If you're in a situation where you need more functionality and control, perhaps switching between multiple amps, pedals and rackmounted effects, the Ground Control Pro is the most ideal fit.
IDEAL FOR: Live performing
EASE OF USE
2. Behringer FCB1010 MIDI Foot Controller
The Behringer FCB1010 has some notable advantages over the Voodoo Lab Ground Control Pro, particularly for those of us who might have felt the Ground Control was too much pedal for what we were trying to do. In terms of functionality, the FCB1010 is still a capable option, but is much more affordable and - by many accounts - easier to use.
For prospective buyers, the FCB1010's most attractive feature will almost certainly be the price tag, as it's one of the most budget friendly MIDI foot controllers on the market.
It also includes two expression pedals built into the unit itself, both of which can be assigned the same way you would assign an external expression pedal in the Ground Control.
Setup Help and Other Resources
There's plenty of solid instruction and setup help available for the FCB1010. I'll list a few of them here for those who want a clearer picture of how to use it with an existing guitar rig.
- Behringer FCB1010 Setup Wiki Page
- The "Ultra Quick" Setup Video (still 13:00 long though)
Again, keep in mind that this is always dependent on the gear you're using and how you want to set it up.
Other Features We Like
The FCB1010 switches are made of a rubbery material that's really quiet when clicked, and far more subtle than the ones on the Ground Control. If you watched the video tutorial for the Ground Control, you probably noticed those switches have a distinct "clack" when you engage them.
With Behringer's MIDI board, switching stays quiet and feels seamless which is an overlooked benefit of the FCB1010.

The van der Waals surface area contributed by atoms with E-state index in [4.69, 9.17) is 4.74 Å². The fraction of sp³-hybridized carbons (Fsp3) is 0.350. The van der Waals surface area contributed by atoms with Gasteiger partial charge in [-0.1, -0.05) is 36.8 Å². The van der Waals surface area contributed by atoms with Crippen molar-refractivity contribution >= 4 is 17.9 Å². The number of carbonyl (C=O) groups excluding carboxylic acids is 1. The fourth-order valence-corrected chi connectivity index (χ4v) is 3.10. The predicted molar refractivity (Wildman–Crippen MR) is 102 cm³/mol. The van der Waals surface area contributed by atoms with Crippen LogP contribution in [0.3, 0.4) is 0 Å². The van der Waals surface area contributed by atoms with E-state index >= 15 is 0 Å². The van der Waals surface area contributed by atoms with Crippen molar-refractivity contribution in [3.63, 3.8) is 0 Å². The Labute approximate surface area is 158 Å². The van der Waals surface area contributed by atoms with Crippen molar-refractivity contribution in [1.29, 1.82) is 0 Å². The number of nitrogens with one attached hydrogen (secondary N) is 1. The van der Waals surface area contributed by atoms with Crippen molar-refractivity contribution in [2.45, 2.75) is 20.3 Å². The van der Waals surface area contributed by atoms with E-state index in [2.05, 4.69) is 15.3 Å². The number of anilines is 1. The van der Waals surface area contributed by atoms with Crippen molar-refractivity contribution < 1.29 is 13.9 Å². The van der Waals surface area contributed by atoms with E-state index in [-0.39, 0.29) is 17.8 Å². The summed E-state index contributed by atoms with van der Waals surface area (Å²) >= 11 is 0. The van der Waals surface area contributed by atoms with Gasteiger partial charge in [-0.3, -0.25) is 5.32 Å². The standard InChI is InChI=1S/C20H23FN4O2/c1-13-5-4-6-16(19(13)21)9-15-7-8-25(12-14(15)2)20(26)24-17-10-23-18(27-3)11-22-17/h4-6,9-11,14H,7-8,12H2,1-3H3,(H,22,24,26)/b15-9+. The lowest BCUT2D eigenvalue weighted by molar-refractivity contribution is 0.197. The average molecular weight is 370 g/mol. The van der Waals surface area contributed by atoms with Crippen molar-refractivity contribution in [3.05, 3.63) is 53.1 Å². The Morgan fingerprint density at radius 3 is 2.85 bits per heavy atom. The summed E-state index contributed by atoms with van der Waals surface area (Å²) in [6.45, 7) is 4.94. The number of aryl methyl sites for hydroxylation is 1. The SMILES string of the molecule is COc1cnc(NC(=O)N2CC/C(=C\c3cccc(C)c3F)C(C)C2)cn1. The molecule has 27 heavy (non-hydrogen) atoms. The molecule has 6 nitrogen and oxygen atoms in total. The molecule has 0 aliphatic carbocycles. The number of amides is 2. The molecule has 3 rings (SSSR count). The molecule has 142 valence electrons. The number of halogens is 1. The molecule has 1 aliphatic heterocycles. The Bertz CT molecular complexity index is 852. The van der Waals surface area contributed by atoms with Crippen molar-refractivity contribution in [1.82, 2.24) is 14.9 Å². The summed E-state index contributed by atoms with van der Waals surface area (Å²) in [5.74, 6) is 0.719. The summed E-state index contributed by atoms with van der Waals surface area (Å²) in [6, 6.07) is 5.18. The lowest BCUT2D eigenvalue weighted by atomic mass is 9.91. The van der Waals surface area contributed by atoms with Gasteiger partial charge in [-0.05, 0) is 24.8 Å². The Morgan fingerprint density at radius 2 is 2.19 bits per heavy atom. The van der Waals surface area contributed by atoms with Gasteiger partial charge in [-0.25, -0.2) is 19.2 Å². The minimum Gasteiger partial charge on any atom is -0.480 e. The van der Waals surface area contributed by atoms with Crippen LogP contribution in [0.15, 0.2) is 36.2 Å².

As you might notice from the photo it's also a good deal thinner than the Ground Control, at least at the front of the board.
For transportation, storage and functionality, there's more length in the FCB1010, yet less height and depth to worry about. Other features worth mentioning include support for trigger and tap-tempo applications, as well as 10 fully editable user presets for each preset bank.
Overall Value and Ideal Situation for the FCB1010
The FCB1010 certainly is not as durable as the Ground Control, yet we haven't seen or head of any instances of it cracking, breaking or being more prone to physical defects as a result. And while there are still complexities (depending on what you're hooking it up to) there's a simplicity to the interface that's conducive to smaller rigs and more basic setups.
I'd recommend the FCB1010 for amateur to mid-level players who want a MIDI foot controller for just one or a few devices. Things like an iPad, PC or Mac connection are also well-handled by Behringer's board.
IDEAL FOR: Budgets
EASE OF USE
3. Rocktron MIDI Xchange
The MIDI Xchange from Rocktron is the younger and much smaller cousin of the Rocktron MIDI Raider, which we'll cover next. We like the Xchange because it's extremely basic and easy to use. You've got UP and DOWN buttons for cycling through MIDI presets, as well as a "RECALL" button to memorize or "bank" particular sounds.
For smaller rigs, especially when you're controlling just one MIDI device, that's about all you need.
So far, the Xchange is also the most affordable option on this list.
Rocktron MIDI XChange Connection Diagrams and Setup